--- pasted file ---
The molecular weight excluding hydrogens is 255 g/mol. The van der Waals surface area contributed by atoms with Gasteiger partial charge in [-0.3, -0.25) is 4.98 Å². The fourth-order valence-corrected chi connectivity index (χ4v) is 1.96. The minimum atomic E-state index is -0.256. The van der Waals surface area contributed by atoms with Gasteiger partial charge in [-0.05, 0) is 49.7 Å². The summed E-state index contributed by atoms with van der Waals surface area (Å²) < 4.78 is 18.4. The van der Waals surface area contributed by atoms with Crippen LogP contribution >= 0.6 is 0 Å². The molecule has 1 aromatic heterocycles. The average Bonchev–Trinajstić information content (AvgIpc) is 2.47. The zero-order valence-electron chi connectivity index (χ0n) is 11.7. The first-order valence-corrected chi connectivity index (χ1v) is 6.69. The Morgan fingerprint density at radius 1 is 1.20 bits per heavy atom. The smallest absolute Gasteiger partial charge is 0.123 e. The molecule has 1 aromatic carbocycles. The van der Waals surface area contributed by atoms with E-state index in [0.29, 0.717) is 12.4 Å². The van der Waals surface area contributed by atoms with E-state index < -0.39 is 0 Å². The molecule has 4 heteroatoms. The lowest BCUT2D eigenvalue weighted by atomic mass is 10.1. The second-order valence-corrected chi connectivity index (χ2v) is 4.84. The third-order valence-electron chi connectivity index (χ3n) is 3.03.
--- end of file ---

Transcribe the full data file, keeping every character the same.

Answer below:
The molecular weight excluding hydrogens is 255 g/mol. The van der Waals surface area contributed by atoms with Gasteiger partial charge in [-0.3, -0.25) is 4.98 Å². The fourth-order valence-corrected chi connectivity index (χ4v) is 1.96. The minimum atomic E-state index is -0.256. The van der Waals surface area contributed by atoms with Gasteiger partial charge in [-0.05, 0) is 49.7 Å². The summed E-state index contributed by atoms with van der Waals surface area (Å²) < 4.78 is 18.4. The van der Waals surface area contributed by atoms with Crippen LogP contribution >= 0.6 is 0 Å². The molecule has 1 aromatic heterocycles. The average Bonchev–Trinajstić information content (AvgIpc) is 2.47. The zero-order valence-electron chi connectivity index (χ0n) is 11.7. The first-order valence-corrected chi connectivity index (χ1v) is 6.69. The Morgan fingerprint density at radius 1 is 1.20 bits per heavy atom. The smallest absolute Gasteiger partial charge is 0.123 e. The molecule has 1 aromatic carbocycles. The van der Waals surface area contributed by atoms with E-state index in [0.29, 0.717) is 12.4 Å². The van der Waals surface area contributed by atoms with E-state index < -0.39 is 0 Å². The molecule has 4 heteroatoms. The lowest BCUT2D eigenvalue weighted by atomic mass is 10.1. The second-order valence-corrected chi connectivity index (χ2v) is 4.84. The third-order valence-electron chi connectivity index (χ3n) is 3.03.